Keran Wicks (pictured) is the founder and Managing Director of The Network Group, a leading player in Australia’s $1 billion home entertainment industry. As the only woman in the world to run a movie rental group, Keran has spoken at international industry conferences; her unique perspectives and strong work ethic have made her a respected member of the Australian business community.
Without her vision and drive, the Australian home entertainment industry would be vastly different to what it is today. Keran played a vital role in the successful case brought against Warner Bros in the Australian Federal Court in 2001 that stopped two-tier DVD pricing, and has been an active board member of the Australian Video Rental Retailers Association (AVRRA) since 1998.
In regards to the 2001 Federal Court case, Keran Wicks told Australian Women Online, “When DVD first came out the studio decided to adopt a rental model rather than a retail model. When we had VHS, rental stores would pay two or three times the cost because there was a window between when a movie was released for rental and when it was released for retail.”
“When DVD was launched suppliers decided to adopt a retail model and make DVDs available to everybody at the same time. But Warner decided there was a lot of money they would be losing from rental stores because of the drop in price, so in essence, Warner wanted to charge rental stores double the price just because we rented them. We [AVRRA] took exception to that because there was absolutely no difference in the product. So we took Warner to court and we won.”
Not bad work for a lady who left school at the tender age of 13. “I don’t have any formally diagnosed learning difficulties. But I clearly learn by doing things and experiencing things, rather than reading about them,” said Keran. “In the days when I was at school there was only one way to learn and there wasn’t the understanding of different learning styles that they have now.”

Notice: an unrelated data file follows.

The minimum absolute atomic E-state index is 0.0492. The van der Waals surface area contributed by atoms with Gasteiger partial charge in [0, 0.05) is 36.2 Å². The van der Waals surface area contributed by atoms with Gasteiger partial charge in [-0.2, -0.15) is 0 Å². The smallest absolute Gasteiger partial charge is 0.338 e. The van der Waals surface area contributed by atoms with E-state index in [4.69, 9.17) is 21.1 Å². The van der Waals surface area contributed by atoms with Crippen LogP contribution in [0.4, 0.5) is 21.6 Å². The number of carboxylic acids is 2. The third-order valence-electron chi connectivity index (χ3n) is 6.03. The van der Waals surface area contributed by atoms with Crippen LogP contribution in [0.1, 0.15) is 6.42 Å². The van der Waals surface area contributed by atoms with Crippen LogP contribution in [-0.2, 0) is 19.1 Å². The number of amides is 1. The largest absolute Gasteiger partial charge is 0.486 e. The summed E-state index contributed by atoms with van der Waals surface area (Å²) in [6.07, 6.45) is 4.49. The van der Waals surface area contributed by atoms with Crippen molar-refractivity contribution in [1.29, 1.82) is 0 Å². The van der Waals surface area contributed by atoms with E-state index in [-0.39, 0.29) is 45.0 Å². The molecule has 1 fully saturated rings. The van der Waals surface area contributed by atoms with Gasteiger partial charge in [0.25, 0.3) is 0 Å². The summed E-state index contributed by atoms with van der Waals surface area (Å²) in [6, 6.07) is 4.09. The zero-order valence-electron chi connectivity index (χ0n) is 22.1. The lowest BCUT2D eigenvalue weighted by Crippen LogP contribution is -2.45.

A lack of formal education certainly hasn’t held her back from achieving success in business. After leaving school, Keran reached management levels in the fashion industry in only a few years.
Seeking new challenges, she then began work in the movie rental business; there she learned how the industry operated and saw an opportunity to strike out on her own. Keran created her own wholesale business, selling movies from the boot of her car.
A natural aptitude for business saw Keran’s first enterprise thrive and she soon took over her own rental store, dubbed Little Monster Video, after her first son, Paul.
Keran’s innovative retail and marketing strategies were a key factor in the success of Little Monster, and the store’s turnover increased nearly 900% over the first two years.
“I bought a run down video store and built it into a very success store,” said Keran Wicks. “But just down the road from me was a Movieland store and they were able to purchase stock at half the price that I was paying, even though I was buying twice as much. Movieland was the first group in Australia to adopt a franchising business model. I spoke to them about joining Movieland but I already knew everything about running a movie rental story and didn’t need the help of a franchise. I also wanted more flexibility in my business and didn’t want to put my business in the hands of somebody else. So I decided to start my own group.”